After reopening to the world in February, Robin Mack, executive general manager of commercial and business events with Tourism Australia, reported in an interview at IMEX that groups are coming back to the country with postponed and new events both for the coming months and out to 2027.

The destination is encouraging future planning with a new campaign called “There’s Nothing Like Australia for Business Events” by inviting the world to experience the impact that Australia can have on thinking as a home to friendly people with fresh perspectives, coupled with a diverse and iconic landscape and world-class venues.

Appreciation of the Value of F2F

“Association conferences are back,” Mack said. Domestic activity sustained the industry over the last two years with help from an “Event Here” campaign that energized local groups around the power of meeting face-to-face, but now Asian groups are coming back as well—many with very short lead times. World Indigenous People Conference on Education was in Adelaide in September with 2,300 attendees.

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International Conference on Soil Mechanics and Geotechnical Engineering opened in Sydney in October with 867 delegates, hitting its attendee target. The Asia Pacific Incentives and Meetings Event (AIME) is coming to Melbourne Convention & Exhibition Centre in February of 2023 for its 30th anniversary with 3,000 meetings industry attendees, reported Silke Calder, AIME event director. The gathering is an annual celebration of the events industry and a resource for Asia Pacific destinations and venues to tell their story to meeting professionals.

Unprecedented Infrastructure Investment

Catching up with what is new will be even more important after most international visitors were essentially locked out for the last two years during what Mack calls “a time of unprecedented infrastructure investment.” More than 100 new or renovated properties are now spread across the Australian map. An additional 12,000 beds, including Crown Sydney (349 guest rooms and 7,858 sq. ft. of meeting space) in Barangaroo.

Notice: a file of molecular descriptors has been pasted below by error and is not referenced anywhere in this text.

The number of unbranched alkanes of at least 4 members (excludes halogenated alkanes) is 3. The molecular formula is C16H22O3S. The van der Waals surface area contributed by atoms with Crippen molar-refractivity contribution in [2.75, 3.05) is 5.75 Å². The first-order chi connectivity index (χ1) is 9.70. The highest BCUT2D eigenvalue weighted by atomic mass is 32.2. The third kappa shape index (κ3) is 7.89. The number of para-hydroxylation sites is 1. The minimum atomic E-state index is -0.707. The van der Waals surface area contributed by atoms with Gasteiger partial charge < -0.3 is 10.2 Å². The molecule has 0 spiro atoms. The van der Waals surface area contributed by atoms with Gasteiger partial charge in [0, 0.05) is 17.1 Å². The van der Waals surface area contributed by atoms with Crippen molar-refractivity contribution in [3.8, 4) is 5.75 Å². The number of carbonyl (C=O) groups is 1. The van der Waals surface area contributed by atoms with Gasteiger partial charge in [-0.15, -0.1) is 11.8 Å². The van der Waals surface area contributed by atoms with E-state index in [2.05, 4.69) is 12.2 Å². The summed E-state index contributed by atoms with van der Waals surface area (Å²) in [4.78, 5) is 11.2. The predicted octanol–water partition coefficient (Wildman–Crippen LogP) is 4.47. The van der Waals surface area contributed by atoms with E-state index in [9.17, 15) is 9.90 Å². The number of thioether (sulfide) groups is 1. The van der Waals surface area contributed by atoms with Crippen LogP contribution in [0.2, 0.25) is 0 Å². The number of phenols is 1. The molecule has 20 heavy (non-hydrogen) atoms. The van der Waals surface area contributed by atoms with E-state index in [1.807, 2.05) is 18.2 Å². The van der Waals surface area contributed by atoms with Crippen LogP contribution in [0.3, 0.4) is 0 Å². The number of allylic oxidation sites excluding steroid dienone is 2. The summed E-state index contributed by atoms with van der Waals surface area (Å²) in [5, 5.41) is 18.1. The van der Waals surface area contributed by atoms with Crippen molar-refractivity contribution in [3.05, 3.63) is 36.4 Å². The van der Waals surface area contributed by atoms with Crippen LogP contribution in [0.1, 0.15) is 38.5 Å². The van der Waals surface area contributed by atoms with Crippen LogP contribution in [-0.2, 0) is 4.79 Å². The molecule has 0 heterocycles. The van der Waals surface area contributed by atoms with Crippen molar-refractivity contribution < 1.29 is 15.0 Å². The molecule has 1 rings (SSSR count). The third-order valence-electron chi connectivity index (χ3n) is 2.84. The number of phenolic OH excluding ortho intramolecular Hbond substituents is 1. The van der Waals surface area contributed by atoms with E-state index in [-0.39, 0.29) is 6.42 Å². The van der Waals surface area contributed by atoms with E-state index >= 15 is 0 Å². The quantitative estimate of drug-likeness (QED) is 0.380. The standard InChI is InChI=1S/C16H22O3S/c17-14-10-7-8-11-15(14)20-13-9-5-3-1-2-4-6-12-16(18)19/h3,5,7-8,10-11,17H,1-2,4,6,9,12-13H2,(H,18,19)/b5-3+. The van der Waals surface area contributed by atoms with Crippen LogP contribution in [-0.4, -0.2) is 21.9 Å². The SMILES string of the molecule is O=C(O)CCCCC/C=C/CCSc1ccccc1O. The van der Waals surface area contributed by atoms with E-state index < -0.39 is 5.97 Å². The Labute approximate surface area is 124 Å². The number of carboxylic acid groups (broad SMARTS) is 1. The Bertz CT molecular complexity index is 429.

New experiences include Reef Magic pontoons in Queensland that have been popular with incentive groups. Burrawa Indigenous Bridgeclimb Sydney tells the story of the oldest living culture, dating back 60,000 years. Another elevated experience by Melbourne SkyFarm features a 2,000-square-meter rooftop event space and education center. Australian Open dates back to 1905 in Melbourne; Australian Grand Prix Formula 1 has been in the country since 1928 and South by Southwest (SXSW) Sydney will debut in October of 2023.

Resiliency is one of Australia’s specialties,” said Calder. “The country has been delivering Covid-safe events at scale for more than a year.”

A Sustainable Focus

Australia has positioned itself as a partner for meeting professionals looking to produce sustainable meetings. International Convention Centre Sydney’s Legacy Program is designed to reduce the environmental footprint of events and deliver positive social impacts. From energy to water and waste programs, reducing ecological impact is already in place. An Exhibition & Events Association of Australasia (EEAA) carbon calculator is available to members who sign the EEAA Sustainable Events 2030 Pledge, as Melbourne Convention and Exhibition Centre, ICC Sydney and Grand Stand Events have done. The program outlines a range of actions and targets across 7 key impact areas, for 2023 (interim target) and the end of 2025 and 2030.

Waste management experts, BinTracker, help decrease contamination rates to help meet landfill diversion targets. A First Nations digital storytelling enterprise helps connect attendees with the aboriginal history of the destination. And a new partnership with leading not-for-profit conservation organization Science for Wildlife helps protect endangered koalas. Finally, Connect Hub, a permanent media studio for broadcast events, leverages a $1.53 million investment in audio-visual equipment to make hybrid meetings easier.